September 10, 2014
An iPod for your iPhone
The newly-announced Apple Watch is a curious fusion. It blends ingredients of both an old and a new version of the largest company in the US: On one hand, it’s a throwback to the days when Apple experimented with products designed not to change your life, but to improve a very specific facet of it. On the other, it is loaded with subtle signals of a substantial change in the way Apple approaches the market. It is simultaneously an extension of the iPhone in the same way the iPod was an extension of the Macintosh, while charting a fascinating new direction for the post-Beats-acquisition Apple.
The iPod was, in the big picture, not a game-changer. It was not a product that would usher in the digital age of several creative industries like the Mac did, or kickstart a variety of entire markets and even subcultures as did the iPhone. It was not a product that would enable you to do amazing new things like instantly translating words on a sign, but one that would simply take something you already do, listening to music, and make it slick, seamless, and more fun. It was a device that nobody needed, but one that millions grew to want.
In this way, the Apple Watch seems to closely follow the iPod playbook. Despite what many industry watchers have breathlessly proclaimed about the dawn of the wearable era, one would be hard-pressed to call the Watch, or indeed any smartwatch a socio-technological shift on the level of the smartphone or the tablet. At the end of the day, all of them – Pebble, Android Wear, and now even the Apple Watch, are conceived of purely as extensions of the smartphone. By and large, they enable new modes of doing the same things you could do with a smartphone, where the smartphone enabled you to do new things altogether.
And that’s not a problem, at least for Apple. Because this time, they’re trying what appears to be an entirely new strategy to out-iPod the iPod.
The category path
“New product categories” were the enigmatic, ear-perking words with which Tim Cook teased the Apple Watch (among other things) earlier in the year. But beneath the glossy presentation of a new Apple product and category, between the lines of the messaging both verbal and visual, is where a new, uncharted Apple becomes apparent.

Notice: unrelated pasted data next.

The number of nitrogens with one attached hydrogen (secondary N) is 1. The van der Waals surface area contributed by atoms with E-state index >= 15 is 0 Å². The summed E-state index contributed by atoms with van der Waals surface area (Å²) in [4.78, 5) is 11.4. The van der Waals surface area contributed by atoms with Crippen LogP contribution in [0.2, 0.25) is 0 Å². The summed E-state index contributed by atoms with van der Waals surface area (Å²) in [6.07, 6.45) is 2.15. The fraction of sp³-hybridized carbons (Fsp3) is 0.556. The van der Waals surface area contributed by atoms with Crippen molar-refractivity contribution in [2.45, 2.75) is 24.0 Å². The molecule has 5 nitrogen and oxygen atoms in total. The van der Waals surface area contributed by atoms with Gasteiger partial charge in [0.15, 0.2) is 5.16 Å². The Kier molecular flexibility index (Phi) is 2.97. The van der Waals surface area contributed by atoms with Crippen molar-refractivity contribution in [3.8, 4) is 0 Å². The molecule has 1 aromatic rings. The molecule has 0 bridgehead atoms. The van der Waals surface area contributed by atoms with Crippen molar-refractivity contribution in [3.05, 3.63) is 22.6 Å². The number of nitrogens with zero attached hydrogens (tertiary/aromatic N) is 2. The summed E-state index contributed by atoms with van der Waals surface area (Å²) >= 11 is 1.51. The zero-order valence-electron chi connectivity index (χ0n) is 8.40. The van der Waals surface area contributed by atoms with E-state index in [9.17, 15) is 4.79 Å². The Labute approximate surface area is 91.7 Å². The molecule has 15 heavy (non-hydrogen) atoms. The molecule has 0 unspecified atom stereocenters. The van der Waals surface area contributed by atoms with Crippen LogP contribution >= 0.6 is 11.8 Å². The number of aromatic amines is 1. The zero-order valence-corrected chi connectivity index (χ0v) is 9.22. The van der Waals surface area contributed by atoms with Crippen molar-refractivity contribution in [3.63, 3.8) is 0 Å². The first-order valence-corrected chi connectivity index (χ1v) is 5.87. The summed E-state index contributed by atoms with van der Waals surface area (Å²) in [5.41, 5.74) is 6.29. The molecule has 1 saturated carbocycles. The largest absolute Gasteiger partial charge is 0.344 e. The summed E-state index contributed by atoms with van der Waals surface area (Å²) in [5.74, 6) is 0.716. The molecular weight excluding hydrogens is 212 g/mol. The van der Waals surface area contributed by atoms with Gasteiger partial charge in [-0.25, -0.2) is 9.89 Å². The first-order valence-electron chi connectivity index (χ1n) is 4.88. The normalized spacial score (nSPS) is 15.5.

Each “new category” Apple has entered over the past thirteen years has seen the debut of a product with a singular cachet. The first iPods, at $400 (almost $540 in 2014), grew to become a pop-culture icon of consumer tech luxury, until the $250 iPod mini, and ultimately the $99 Shuffle, made them accessible to the mass market. The iPhone, introduced at the $400 price point on contract, was most visibly adopted by tastemakers for whom the Motorola Razr had become culturally and economically diluted, only to eventually have its past models offered free on contract. Even in a world with a 5.5″, gold iPhone 6 Plus, the mere presence of the cracked-glass iPhone 4 toted by a broke college student dilutes the iPhone’s cachet from its cultural height.
Built to last
It seems that Apple is attempting to build a new business that is immune to this dilution. An unabashed luxury (though as always, attainable luxury) sub-brand. If its desktop computer and mobile device segments sell you beautifully-designed options for things you need, Luxury Apple sells you the things you don’t need, but want.
It’s written all over the details. The new typographic standards, abandoning friendly Myriad for the more sophisticated and transatlantic DIN, all-caps at that. The new industrial design language that dispenses with the practical surfaces and materials of Apple’s computing hardware and adopts the language of jewelers, with not-entirely-necessary engraved detail text, mirror-finish metals, and extensive, first-party customization with the sorts of materials you might find composing products at Angela Ahrendts’ old employer. Make no mistake, Apple is speaking a new language with the Watch.
In this light, the Apple Watch is about more than smartwatches. It isn’t even particularly about wearables. It’s about building a new business on aspirational products now that its original aspirational products have become accessible. Will Apple succeed at this, or will annual updates of thinner, more capable devices from this new luxury side take the same path to the mass market as every other one of Apple’s successful premium devices?
An earlier version of this post misquoted Tim Cook and has been corrected.